Sergei Yakovenko's blog: on Math and Teaching

Tuesday, November 24, 2015

Lecture 5, Nov 24, 2015

The Peano curve: continuity can be counter-intuitive

The Peano curve is obtained as the limit of piecewise-linear continuous (even closed) curves \gamma_n. Denote by K=\{|x|+|y|\le 1\} the square (rotated by \frac \pi/4) and by \mathbb Z^2=\{(x,y):x,y\in\mathbb Z the grid of horizontal and vertical lines at distance 1 from each other, then one can construct a family of piecewise-linear continuous curves \gamma_n:[0,1]\to\mathbb R^2 which visits all points of the intersection K\cap\frac1{2^n}\mathbb Z^2 in such a way that |\gamma_n(t)-\gamma_n(t)|<\frac1{2^n} uniformly on t\in[0,1].

This sequence of curves converges uniformly to a function (curve) \gamma_*:[0,1]\to\mathbb R^2 and this curve is closed and continuous for the same reasons that justify continuity of the Koch snowflake curve.

What are the properties of the images C_n=\gamma_n([0,1]) and of the limit curve C_*=\gamma_*([0,1])?

  • Each curve C_n for any finite n is piecewise-linear. It has zero area in the sense that for any \varepsilon > 0 the curve C_n can be covered by a finite union of (open) rectangles with the total area less than \varepsilon;
  • Each curve C_n has finite length (although it grows to infinity as n\to\infty, – check it!).
  • The limit curve C_* has no length (that’s the same as saying that it has infinite length). Moreover, unlike many other curves of infinite length (say, the straight line \{y=0\}\subseteq\mathbb R^2), no part \gamma([a,b]),\ a<b, of C_* has finite length!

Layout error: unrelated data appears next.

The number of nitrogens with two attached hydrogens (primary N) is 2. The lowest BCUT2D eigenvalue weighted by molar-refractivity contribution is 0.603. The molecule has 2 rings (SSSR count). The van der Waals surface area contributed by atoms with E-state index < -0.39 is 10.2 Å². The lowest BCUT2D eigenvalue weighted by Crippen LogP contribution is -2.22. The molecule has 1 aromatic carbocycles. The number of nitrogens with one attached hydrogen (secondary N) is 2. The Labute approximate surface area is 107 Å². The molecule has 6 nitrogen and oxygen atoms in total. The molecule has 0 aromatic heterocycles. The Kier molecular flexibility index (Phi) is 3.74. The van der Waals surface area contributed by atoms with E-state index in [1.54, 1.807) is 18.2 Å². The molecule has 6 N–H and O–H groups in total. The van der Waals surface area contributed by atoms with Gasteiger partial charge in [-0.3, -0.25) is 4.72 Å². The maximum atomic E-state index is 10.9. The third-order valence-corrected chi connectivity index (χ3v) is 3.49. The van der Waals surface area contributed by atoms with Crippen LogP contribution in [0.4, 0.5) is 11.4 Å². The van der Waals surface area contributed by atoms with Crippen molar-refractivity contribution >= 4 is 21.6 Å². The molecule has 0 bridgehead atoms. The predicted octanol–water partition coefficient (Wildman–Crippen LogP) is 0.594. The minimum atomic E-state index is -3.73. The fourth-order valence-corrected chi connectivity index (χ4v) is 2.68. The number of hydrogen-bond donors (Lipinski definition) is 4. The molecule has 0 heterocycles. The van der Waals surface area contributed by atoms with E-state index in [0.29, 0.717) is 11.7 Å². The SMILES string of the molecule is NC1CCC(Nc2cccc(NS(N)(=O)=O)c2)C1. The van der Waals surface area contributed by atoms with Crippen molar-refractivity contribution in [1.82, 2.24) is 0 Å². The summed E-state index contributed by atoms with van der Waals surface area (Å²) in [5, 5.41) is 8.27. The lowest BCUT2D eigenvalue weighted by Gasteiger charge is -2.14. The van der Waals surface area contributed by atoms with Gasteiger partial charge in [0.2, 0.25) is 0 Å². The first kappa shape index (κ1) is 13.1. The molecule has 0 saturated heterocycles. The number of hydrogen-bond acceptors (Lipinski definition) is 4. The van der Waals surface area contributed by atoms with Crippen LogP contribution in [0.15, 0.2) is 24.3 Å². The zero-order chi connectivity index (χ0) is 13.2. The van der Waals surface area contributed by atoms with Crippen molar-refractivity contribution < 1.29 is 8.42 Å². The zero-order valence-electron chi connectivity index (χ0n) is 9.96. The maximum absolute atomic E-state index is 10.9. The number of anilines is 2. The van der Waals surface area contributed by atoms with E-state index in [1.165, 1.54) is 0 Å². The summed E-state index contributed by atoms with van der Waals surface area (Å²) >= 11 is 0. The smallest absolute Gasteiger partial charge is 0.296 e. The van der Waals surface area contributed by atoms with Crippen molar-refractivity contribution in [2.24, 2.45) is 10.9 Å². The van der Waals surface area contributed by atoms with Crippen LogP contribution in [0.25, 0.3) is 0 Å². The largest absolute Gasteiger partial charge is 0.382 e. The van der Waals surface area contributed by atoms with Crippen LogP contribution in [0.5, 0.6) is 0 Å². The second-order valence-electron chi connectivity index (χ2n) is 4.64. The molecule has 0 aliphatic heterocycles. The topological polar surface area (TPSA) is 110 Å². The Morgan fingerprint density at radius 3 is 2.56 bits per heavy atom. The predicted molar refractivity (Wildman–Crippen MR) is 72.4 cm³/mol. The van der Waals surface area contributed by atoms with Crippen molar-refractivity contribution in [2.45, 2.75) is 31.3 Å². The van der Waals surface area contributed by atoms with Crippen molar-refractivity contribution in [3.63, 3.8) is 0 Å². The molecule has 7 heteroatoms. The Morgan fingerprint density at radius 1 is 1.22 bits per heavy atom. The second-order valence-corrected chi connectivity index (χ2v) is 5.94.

• The limit curve C_* coincides with the square K, hence fills the area equal to 2.

All these assertions are easy except for the last one. Let’s prove it.

Consider the images C_n=K\cap \frac1{2^n}\mathbb Z^2. The union of these images is dense in K: by definition, this means that any point P\in K can be approximated by a sequence of points P_n\in C_n which converge to P as n\to\infty. Being in the image of \gamma_n([0,1]), each point P_n is the image of some point in [0,1]: \exists a_n\in[0,1]:\ \gamma(a_n)=P_n. Such point may well be non-unique, and in any case we have absolutely no knowledge of how the points a_1,a_2,\dots are distributed over [0,1].